In 325 AD, a group of men beckoned by the Emperor Constantine came together and put together through much prayer and guidance from the Holy Spirit a canon (or collection) of books. This canon is now known as the Bible. The Bible is unlike any other. This book spans the longest amount of time that also contains the earliest manuscripts of any piece of literature that exists. However, the Bible is seen as the Word of God for it is “God-breathed” (2 Timothy 3:16). So is the Bible then literature if it is written by God? Or is it a piece of literature that is so grand that it is separate from literary structure? I believe the Bible is a book that is unlike any other because it is written by God… and yet it is still a piece of literary art.
So how do we show that the Bible is a work of literature? We will split this up into the literary structure that you and I would learn about from a literature class. This consists of areas like author, date, setting, plot, genre and audience. I pray that after we give a brief look into each of these concepts, you will come away with a heightened sense of the book that Christians get to not only read, but are guided by.
So who is the author of Scripture? Simply put, the author of the Bible is God. When Paul writes to Timothy and says that Scripture is God-breathed (2 Tim. 3:16), this not only explains how God is the author, but also how the human authors of Scripture are authors as well. The Lord is the author because He breathes out the words of Scripture. We see this in two ways in Scripture. First, sometimes the Lord speaks audibly what is to be written in Scripture. We see this clearly in Exodus 20:1, “And God spoke all these words, saying…” Most of the time however, like in the case of Paul to Timothy, the Lord guides the human authors what to write. The Bible has about 40 different human authors spanning thousands of years in time. These human authors though were not in a trance when they wrote. They were not God’s puppets. They were inspired to write what is in Scripture. God-breathed does not mean a trance, this is an active form of communication that inspires. It is also important to note that the human authors are authors as well because they put their own flavor in the books they write. This is most clearly seen in the Gospels, where the four different human authors have their own themes in mind, while not changing the content of Jesus’ life.
Are there specific dates involved in Scripture? There is so much history involved in Scripture that there aren’t just historical events, but historical dates as well. Whether it be the fact that Jerusalem fell in 587-586 BC to the Babylonians, that Jesus died in 33 AD or that Jerusalem fell to the Romans in 70 AD, the Lord wants us to know that His Word is not fiction. But He also wants us to know that there is a time and history factor within His Word.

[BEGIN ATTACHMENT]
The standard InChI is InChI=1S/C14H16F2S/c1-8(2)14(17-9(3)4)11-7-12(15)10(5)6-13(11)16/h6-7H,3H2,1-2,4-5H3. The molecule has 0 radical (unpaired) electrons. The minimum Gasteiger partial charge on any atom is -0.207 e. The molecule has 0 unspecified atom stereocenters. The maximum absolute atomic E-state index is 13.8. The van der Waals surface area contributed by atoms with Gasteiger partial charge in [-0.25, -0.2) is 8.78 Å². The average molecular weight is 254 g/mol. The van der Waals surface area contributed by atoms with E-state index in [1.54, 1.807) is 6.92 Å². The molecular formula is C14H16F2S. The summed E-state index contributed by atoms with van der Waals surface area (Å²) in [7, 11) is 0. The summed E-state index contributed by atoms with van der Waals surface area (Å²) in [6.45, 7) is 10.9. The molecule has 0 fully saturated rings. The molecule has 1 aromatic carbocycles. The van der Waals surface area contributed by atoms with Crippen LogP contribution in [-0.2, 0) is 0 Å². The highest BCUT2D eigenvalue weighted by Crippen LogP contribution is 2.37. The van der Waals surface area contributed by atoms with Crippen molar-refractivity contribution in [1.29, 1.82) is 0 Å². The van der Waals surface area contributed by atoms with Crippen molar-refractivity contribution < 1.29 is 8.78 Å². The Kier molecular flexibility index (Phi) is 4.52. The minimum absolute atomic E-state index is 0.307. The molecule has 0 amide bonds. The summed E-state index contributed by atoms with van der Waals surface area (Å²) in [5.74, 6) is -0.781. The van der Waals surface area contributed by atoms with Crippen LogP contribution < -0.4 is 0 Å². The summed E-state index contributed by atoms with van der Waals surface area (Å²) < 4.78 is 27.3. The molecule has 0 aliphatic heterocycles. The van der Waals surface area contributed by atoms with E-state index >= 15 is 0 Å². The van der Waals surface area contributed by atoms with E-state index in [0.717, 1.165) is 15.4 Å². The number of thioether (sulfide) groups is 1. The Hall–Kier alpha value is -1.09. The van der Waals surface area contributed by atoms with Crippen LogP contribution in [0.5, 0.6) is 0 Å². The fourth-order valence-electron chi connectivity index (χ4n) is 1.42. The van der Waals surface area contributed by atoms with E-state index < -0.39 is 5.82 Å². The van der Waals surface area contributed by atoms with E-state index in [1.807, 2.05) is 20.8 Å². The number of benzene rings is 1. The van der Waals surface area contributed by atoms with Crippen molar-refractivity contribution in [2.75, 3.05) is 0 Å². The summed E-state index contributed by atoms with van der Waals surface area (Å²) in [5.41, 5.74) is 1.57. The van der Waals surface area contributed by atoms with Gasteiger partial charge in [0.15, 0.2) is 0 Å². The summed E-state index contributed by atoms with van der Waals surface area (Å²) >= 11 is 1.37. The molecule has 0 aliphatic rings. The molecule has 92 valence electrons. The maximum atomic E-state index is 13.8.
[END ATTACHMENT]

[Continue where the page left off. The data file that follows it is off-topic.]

Are there settings within the Bible? There are numerous. Whether it be the desert empire of Egypt, the promised land of Israel, bodies of water like the Jordan River of the Sea of Galilee, to the mountains of Sinai and Carmel, the Bible is rich with different settings. This not only brings again an air of historicity to Scripture, but it helps to paint a landscape in our mind as we read since many these locations can be visited to this day.
Is there a plot to Scripture? Every book of the canon of Scripture has their own plot, but the structure of Scripture paints a picture that there is a sole plot in the Bible. This concept can be known as a meta-narrative, or the idea that a vast and diverse collection of writings all lead to one plot. The fact that the Bible is split into two grand sections, the Old and New Testament, should bear this out. We see this plot that a grand being named God creates a world and human beings who are perfect at first, but then they disobey. Then we see this struggle for the rest of the Old Testament in how will there be a reunion between a perfect God and a sinful humanity. This then leads to the Gospels, or God’s solution where He sends His Son to live a perfect life, to be crucified on our behalf, to be raised from the dead defeating sin and death, to giving us an opportunity to spend eternity with Him in a place called Heaven. This then leads to the rest of the New Testament where we see how does the solution of God, the Gospel, get spread to those around the world.
Do we see genres in Scripture? As there are numerous settings in the Bible, there are numerous genres in the Bible as well. We see narrative, law, poetry, prophecy, parables, apocalyptic, and epistolary, to name a few. This is what makes the Bible a literary piece of art. The fact that you have numerous genres in one work, and it doesn’t seem like a jumbled mess, is a work of art.
Finally, is there a specific audience in mind with Scripture? I would answer this as both yes and no actually. Yes there is a specific audience in mind when it comes to the individual books in Scripture. For example, the first five books of the Bible, or the Pentateuch, are written by Moses specifically to the Israelites, especially to the generation that is entering the Promised Land after Moses dies in order for them to remember their history. Each of the epistles is written to a specific church, or church leader, in mind (i.e. Philippians to Philippi, Colossians to Colossae, Titus to Titus, etc.).
At the end of all of this, I am praying that you come to see the Bible as the most unique book ever, but I also pray that you come to see it as a piece of literature that can be read and studied as such. As we study Scripture, we can use things like author, genre, setting, etc., to help us interpret Scripture. Rest, be encouraged and increase in your faith, brothers and sisters, with the light of Christ through His Word to guide us.